The husband and I went on a lunch and movie date this Sunday, infant duly in care of the mother and the newly acquired baby maid. It felt like courtship again, both of us all dressed up, chatting nineteen to the dozen as we drove into down. The out-of-turn October rain added the right touch of romance. But what made it really significant was that the movie chosen was Wake up Sid.
Two minutes into the film and we turned around to look at each other in shock. The movie was about us! He is my Sid, the silver spooned diplo-brat of 100 dollar-a-month (or some such obscene amount) pocket money, driving a BMW at age 18, partying for a living, downing shots like there’s no tomorrow, master of the after-party who once thought credit cards were actually assets one earned, and the kind of person who, if there ever was a fire, would save his games first.
Me, I spent my entire youth in labs I didn’t want to be, doing research I didn’t want to do, hanging out with people I didn’t really care for, and, in general, doing things that were not really me. To top it all, I was negotiating down payments and housing loans at age 25, worshipping my PPF account, learning the power of compound interest, understanding mutual funds and plotting to run away from home and live my own life, spend my own money, drive my own car, cook my own food and buy my own furniture.
And then, somewhere along, we met. And fell in love. And got married. And had a child. And are still as different as chalk and cheese. Or Sid and Aisha.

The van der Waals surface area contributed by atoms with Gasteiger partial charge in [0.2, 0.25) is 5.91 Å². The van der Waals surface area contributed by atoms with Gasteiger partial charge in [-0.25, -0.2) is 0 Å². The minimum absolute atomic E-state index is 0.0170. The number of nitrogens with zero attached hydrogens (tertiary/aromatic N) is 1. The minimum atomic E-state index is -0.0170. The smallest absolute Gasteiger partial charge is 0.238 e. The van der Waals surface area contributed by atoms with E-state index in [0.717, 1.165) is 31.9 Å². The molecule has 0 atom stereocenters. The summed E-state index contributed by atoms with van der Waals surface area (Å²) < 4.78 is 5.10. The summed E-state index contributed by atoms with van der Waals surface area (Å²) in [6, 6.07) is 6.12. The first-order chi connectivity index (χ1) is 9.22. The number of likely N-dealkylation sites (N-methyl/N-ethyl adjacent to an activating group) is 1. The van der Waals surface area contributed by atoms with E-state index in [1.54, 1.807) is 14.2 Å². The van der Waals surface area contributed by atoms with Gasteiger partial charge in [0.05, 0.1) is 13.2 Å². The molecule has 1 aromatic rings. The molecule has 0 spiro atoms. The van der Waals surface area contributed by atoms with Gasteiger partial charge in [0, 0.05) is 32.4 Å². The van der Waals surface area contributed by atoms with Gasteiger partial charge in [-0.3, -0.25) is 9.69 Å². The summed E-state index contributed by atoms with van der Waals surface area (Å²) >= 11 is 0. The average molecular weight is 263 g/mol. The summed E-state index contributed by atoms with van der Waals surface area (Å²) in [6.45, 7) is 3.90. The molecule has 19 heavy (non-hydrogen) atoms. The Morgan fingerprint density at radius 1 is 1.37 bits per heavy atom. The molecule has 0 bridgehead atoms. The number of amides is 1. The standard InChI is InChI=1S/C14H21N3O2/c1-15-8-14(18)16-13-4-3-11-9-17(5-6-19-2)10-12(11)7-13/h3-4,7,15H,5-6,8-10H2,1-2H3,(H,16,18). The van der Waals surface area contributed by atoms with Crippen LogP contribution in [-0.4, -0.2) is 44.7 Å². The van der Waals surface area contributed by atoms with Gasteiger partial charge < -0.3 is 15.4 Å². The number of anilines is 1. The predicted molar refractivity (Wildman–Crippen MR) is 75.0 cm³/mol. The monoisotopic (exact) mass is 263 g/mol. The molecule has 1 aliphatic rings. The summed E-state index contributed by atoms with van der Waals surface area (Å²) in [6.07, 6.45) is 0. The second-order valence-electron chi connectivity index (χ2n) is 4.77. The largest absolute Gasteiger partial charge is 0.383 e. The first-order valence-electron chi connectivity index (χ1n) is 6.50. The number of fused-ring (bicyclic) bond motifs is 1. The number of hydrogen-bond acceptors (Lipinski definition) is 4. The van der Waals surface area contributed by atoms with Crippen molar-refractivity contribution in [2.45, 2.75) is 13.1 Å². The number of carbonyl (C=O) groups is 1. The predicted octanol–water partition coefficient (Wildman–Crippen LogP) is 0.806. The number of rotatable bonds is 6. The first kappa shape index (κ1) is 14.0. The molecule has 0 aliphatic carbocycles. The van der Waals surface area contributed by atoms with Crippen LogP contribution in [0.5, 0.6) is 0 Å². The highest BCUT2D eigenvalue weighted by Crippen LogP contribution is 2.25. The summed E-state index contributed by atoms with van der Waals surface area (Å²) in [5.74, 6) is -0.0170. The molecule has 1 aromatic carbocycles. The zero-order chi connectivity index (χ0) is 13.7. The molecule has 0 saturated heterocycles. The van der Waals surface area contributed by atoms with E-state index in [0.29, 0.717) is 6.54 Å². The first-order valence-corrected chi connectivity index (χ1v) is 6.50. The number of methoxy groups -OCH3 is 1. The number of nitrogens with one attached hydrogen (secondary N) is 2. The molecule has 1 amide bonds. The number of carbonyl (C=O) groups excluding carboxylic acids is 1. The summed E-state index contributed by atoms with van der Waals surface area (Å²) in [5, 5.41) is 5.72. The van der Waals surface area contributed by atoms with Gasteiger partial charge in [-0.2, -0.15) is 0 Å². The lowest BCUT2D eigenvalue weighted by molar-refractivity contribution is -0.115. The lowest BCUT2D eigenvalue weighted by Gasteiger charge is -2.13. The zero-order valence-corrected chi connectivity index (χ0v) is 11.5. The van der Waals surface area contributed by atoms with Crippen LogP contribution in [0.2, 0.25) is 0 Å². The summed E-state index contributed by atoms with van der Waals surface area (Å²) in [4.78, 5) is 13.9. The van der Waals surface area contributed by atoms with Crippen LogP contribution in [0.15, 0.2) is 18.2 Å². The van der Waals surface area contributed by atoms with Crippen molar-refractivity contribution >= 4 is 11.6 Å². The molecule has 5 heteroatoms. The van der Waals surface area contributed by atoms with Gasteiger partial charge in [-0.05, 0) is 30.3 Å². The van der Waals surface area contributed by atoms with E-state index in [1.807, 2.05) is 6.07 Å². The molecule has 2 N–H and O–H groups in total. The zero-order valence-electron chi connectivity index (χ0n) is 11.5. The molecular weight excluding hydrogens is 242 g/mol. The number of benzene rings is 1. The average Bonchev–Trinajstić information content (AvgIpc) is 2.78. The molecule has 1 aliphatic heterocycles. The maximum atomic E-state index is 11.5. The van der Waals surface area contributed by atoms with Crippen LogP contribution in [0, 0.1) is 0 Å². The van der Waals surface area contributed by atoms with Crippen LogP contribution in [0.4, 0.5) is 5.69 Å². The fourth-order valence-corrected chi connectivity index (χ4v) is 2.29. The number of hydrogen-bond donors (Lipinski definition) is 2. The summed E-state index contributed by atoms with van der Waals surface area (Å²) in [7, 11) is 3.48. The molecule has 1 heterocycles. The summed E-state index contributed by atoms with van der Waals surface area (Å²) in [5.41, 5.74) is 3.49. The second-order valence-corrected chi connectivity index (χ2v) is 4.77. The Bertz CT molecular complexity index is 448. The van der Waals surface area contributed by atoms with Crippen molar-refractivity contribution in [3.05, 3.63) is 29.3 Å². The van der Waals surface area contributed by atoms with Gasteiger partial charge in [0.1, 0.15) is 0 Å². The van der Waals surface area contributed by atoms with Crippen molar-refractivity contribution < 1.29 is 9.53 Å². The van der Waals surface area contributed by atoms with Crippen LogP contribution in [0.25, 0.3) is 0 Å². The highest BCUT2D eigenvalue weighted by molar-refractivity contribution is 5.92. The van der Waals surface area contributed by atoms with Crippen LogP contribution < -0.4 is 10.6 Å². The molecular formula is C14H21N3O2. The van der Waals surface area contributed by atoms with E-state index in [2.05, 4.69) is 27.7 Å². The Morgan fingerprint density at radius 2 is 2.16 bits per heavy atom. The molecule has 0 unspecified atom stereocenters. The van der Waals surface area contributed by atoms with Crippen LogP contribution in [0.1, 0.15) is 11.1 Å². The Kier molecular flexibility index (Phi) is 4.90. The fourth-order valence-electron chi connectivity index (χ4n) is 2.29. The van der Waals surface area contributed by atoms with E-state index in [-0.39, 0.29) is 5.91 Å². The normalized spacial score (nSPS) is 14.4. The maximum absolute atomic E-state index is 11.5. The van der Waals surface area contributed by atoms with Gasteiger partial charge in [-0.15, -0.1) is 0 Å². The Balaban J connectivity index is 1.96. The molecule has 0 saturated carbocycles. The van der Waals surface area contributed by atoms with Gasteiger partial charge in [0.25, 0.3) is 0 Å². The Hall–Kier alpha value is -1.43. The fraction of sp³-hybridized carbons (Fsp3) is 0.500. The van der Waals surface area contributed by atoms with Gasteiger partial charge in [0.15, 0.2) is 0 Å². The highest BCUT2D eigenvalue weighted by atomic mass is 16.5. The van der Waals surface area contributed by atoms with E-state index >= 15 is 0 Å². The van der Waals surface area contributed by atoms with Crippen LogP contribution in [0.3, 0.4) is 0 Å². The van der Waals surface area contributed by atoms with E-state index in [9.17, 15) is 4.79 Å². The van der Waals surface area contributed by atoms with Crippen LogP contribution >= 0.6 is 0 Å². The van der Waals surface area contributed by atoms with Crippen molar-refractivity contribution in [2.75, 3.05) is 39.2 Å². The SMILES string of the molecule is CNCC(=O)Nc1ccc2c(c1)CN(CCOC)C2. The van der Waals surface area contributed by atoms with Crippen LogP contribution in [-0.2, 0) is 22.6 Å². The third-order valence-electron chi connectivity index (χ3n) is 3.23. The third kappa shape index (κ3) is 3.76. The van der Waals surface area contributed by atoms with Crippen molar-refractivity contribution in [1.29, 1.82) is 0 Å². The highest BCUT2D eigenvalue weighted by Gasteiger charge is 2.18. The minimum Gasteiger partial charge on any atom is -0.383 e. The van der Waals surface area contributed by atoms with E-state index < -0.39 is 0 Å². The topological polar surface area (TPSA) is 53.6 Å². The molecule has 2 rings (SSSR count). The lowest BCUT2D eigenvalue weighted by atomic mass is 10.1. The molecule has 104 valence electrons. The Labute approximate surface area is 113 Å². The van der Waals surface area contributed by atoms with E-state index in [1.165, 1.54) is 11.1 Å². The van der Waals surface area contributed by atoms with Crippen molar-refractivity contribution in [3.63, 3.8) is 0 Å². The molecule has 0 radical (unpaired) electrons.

“Thank god I didn’t meet you when you were 24. You’d have been too immature for me,” I said.
“At 24, I was too immature for me,” he admitted.
I realised why I married him. It’s because the Aisha in me totally digs the Sid in him.
And more importantly, he helps me find the Sid in me, and celebrate it! What keeps the romance alive is that the Sid in him will never die — age, job, infant notwithstanding.
Post the movie, I saw him prancing down the aisle, breaking into dance as the credits rolled down. He was no longer the responsible daddy that he has become, but transposed into his Sid avatar, wanting to be a mall rat, go clubbing, buy more gadgets, the works. (His response to ‘unpleasant’ things like taxes, accountant fees, brokerages and other expenses is still to spend an equivalent amount of money on games and gadgets). I gently reminded him that we had a three month old and this was not the time to buy a 50 inch TV.
“Well, what can I say? My moron days are over, but my child days are not….,” was his reply.